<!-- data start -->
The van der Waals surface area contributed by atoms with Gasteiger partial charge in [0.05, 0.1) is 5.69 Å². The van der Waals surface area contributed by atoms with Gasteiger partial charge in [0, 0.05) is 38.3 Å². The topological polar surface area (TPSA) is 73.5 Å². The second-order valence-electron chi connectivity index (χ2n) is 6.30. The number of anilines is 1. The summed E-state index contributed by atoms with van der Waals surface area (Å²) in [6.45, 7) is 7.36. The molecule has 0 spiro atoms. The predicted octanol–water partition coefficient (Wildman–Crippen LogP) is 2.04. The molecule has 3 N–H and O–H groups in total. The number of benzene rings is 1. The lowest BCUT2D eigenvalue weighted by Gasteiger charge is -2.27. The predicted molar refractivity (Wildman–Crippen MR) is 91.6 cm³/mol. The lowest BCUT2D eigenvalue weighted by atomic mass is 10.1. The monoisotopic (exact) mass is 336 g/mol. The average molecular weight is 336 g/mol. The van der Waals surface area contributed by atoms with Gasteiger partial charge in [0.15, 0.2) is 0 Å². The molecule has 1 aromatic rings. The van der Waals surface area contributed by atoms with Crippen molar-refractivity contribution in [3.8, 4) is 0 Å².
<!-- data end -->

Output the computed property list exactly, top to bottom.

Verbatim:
The van der Waals surface area contributed by atoms with Gasteiger partial charge in [0.05, 0.1) is 5.69 Å². The van der Waals surface area contributed by atoms with Gasteiger partial charge in [0, 0.05) is 38.3 Å². The topological polar surface area (TPSA) is 73.5 Å². The second-order valence-electron chi connectivity index (χ2n) is 6.30. The number of anilines is 1. The summed E-state index contributed by atoms with van der Waals surface area (Å²) in [6.45, 7) is 7.36. The molecule has 0 spiro atoms. The predicted octanol–water partition coefficient (Wildman–Crippen LogP) is 2.04. The molecule has 3 N–H and O–H groups in total. The number of benzene rings is 1. The lowest BCUT2D eigenvalue weighted by Gasteiger charge is -2.27. The predicted molar refractivity (Wildman–Crippen MR) is 91.6 cm³/mol. The lowest BCUT2D eigenvalue weighted by atomic mass is 10.1. The monoisotopic (exact) mass is 336 g/mol. The average molecular weight is 336 g/mol. The van der Waals surface area contributed by atoms with Gasteiger partial charge in [0.15, 0.2) is 0 Å². The molecule has 1 aromatic rings. The van der Waals surface area contributed by atoms with Crippen molar-refractivity contribution in [3.8, 4) is 0 Å².